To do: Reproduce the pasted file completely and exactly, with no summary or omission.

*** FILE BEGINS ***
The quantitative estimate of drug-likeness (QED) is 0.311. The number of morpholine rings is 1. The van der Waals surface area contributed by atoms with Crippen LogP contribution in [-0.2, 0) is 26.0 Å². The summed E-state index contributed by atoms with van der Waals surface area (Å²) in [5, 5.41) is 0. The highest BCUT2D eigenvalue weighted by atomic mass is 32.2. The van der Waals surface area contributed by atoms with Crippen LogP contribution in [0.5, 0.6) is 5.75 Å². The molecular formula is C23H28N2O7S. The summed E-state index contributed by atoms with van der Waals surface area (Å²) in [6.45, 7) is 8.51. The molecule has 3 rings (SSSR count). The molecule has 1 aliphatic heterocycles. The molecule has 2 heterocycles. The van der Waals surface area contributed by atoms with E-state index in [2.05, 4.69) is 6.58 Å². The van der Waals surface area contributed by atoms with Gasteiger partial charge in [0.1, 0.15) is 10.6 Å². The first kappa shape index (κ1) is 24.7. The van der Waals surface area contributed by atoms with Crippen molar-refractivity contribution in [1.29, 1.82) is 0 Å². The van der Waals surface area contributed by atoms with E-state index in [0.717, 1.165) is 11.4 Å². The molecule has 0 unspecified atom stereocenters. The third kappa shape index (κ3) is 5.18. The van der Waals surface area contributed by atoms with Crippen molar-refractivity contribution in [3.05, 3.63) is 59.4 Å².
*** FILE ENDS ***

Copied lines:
The quantitative estimate of drug-likeness (QED) is 0.311. The number of morpholine rings is 1. The van der Waals surface area contributed by atoms with Crippen LogP contribution in [-0.2, 0) is 26.0 Å². The summed E-state index contributed by atoms with van der Waals surface area (Å²) in [5, 5.41) is 0. The highest BCUT2D eigenvalue weighted by atomic mass is 32.2. The van der Waals surface area contributed by atoms with Crippen LogP contribution in [0.5, 0.6) is 5.75 Å². The molecular formula is C23H28N2O7S. The summed E-state index contributed by atoms with van der Waals surface area (Å²) in [6.45, 7) is 8.51. The molecule has 3 rings (SSSR count). The molecule has 1 aliphatic heterocycles. The molecule has 2 heterocycles. The van der Waals surface area contributed by atoms with E-state index in [2.05, 4.69) is 6.58 Å². The van der Waals surface area contributed by atoms with Gasteiger partial charge in [0.1, 0.15) is 10.6 Å². The first kappa shape index (κ1) is 24.7. The van der Waals surface area contributed by atoms with Crippen molar-refractivity contribution in [1.29, 1.82) is 0 Å². The van der Waals surface area contributed by atoms with E-state index in [0.717, 1.165) is 11.4 Å². The molecule has 0 unspecified atom stereocenters. The third kappa shape index (κ3) is 5.18. The van der Waals surface area contributed by atoms with Crippen molar-refractivity contribution in [3.05, 3.63) is 59.4 Å².